The Matobo National Park forms the core of the Matobo or Matopos Hills, an area of granite kopjes and wooded valleys commencing some 35 kilometres south of Bulawayo. The Hills have formed over 2,000 million years ago with molten rock erupting across the landscape — this has eroded to produce smooth ‘whaleback dwalas’ and broken kopjes, strewn with boulders and interspersed with thickets of vegetation.
Zimbabwe: Painted Dog Conservation
The Painted or African Wild Dog, was once common throughout Africa, today it is endangered due to habit loss and access to food sources
We were staying in a resort very close to the main gate of Hwange National Park, Main Camp in Zimbabwe. As we were checking into the resort we picked up a pamphlet on the Painted Dog Conservation visitor centre and made a decision to go there during our stay.
It turned out to be only a few kilometres from the main entrance to Hwange on the road towards the main highway.
So, one morning we had to pick up some provisions for the next stage of our Zimbabwe road trip and on the way back we decided to head in the visitor centre to find out more about the painted dogs.
The main building itself was circular and had a tall, pitched roof. Somebody later told us this was modelled on the buildings of the famous Zimbabwe Great Ruins. Inside we got a great welcome and given a bit of history of the conservation programme and guided into the main exhibition room. On the walls of this circular room were 7 paintings all done by a local artist that told the story of a single painted dog from birth through to adulthood. Along with each painting was a written description of the story and information panels covering the zoology and behaviours of the painted dog, the impact of people on these beautiful and misunderstood animals and what is being done to conserve them. At the end of the story, you learn that this story was based on a real painted dog who lived in the area. We loved it.
After visiting the exhibition room, we were given directions to the hospital and rehabilitation area they have onsite. The centre has a large enclosure where rescued animals are placed to recover before being reintroduced back into the wild. We skirted around this to another enclosure, where we meant a lovely young man who explained to us about the two painted dogs who were permanent residents at the conservation centre. Their injuries had caused permanent disabilities that meant they could not survive if they were released. One was called Lucky and the other one I can’t remember that name of. When we arrived, they were happily hiding in the shade at the back of the enclosure. So, the young man disappeared off to get some meat. When he returned, he called the painted dogs, and they came hurtling over. He lobbed the meat over the fence, and after a loud commotion, one of the dogs ended up with the meat and sat down to eat its catch. This was a great opportunity to get up close to these beautiful animals.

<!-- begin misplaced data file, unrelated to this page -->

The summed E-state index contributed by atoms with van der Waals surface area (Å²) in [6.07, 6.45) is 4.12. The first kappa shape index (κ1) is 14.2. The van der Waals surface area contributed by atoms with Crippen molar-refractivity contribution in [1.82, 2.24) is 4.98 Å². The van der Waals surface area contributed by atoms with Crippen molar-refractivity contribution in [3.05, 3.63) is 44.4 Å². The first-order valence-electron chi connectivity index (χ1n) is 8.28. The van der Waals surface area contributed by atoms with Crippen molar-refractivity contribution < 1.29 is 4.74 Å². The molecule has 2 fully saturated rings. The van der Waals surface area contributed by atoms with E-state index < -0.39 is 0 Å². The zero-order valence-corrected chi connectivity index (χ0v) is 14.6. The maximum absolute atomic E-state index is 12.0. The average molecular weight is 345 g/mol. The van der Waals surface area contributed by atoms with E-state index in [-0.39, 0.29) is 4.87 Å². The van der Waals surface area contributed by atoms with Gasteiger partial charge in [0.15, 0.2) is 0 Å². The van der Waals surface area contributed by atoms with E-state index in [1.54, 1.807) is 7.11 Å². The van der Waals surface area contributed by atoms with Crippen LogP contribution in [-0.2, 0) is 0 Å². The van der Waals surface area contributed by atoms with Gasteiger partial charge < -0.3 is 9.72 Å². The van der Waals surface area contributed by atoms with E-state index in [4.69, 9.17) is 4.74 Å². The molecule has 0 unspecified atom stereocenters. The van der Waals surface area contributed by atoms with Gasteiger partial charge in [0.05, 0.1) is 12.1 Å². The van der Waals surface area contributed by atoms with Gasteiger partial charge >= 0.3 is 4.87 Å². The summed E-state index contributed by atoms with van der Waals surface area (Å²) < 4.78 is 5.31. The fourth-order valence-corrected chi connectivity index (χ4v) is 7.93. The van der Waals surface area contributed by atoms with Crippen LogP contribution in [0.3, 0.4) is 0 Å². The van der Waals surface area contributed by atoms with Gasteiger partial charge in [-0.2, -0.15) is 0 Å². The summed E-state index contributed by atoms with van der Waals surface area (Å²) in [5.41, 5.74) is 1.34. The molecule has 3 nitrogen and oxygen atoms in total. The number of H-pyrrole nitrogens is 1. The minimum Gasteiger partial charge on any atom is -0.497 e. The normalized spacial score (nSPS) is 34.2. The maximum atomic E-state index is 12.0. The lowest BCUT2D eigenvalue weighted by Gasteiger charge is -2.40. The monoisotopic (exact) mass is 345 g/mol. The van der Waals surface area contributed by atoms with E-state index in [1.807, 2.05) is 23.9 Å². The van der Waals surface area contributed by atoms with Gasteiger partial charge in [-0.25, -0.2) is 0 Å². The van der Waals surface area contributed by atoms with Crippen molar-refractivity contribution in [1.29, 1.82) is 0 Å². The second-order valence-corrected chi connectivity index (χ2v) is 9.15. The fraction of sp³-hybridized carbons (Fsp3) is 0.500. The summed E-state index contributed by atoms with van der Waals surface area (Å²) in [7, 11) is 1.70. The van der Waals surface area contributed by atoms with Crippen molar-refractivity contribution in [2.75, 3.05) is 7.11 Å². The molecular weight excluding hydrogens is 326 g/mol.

Karen got talking to the young man about the education of local people in wildlife conservation. He participates in the camp programmes for young people that the conservation centre runs and it turned out that in the past he was a participant in one of these camps which had got him interested in working with wildlife.
The Painted Dog Conservation
Fewer than 7,000 painted dogs are left across the entire continent.
They may not be as famous as their trunked, horned, or maned neighbours, but these painted dogs —also known as African wild or hunting dogs—are beautiful, unique, and fascinating social animals.
Painted dogs are native to Africa, and aren’t found in the wild anywhere else on the planet. They live in small pockets across a handful of countries including Zimbabwe, the home of Painted Dog Conservation. There are roughly 700 painted dogs in Zimbabwe, and the conservation works with local populations of both humans and dogs—via conservation, education, and outreach programs—to help them not only survive
Planning your visit to the Painted Dog Conservation
|Phone:||+263 77 216 2852|
|Fees:||Free to visit but donations welcome|
Best time to visit Hwange National Park
Hwange National Park has distinct seasons, and whether the comfort level of the climate is what determines when you visit, we give you the relevant information below.
Winter Months – Mid May, June, July, early August, although the days are warm with beautiful blue skies, the evenings can get extremely cold and temperatures below freezing are not uncommon, so definitely bring warm clothing. It’s cold I promise you!
Summer months – September through to May. Hot to extremely hot days and warm evenings. Daytime temperatures can go up to 32 ° C (approx 90 ° F), usually, some time in October which is the hottest month of the year.
Rainy season – Generally between late November and April although the occasional rain can occur out of these dates. The showers provide relief from the high summer temperatures.
Best Game Viewing Months
August, September, October and early November are by far the best months for game viewing in this park. Water becomes extremely scarce and the animals congregate around the few pumped waterholes. Sitting patiently and quietly at one of these water holes will reward you with very good game viewing.
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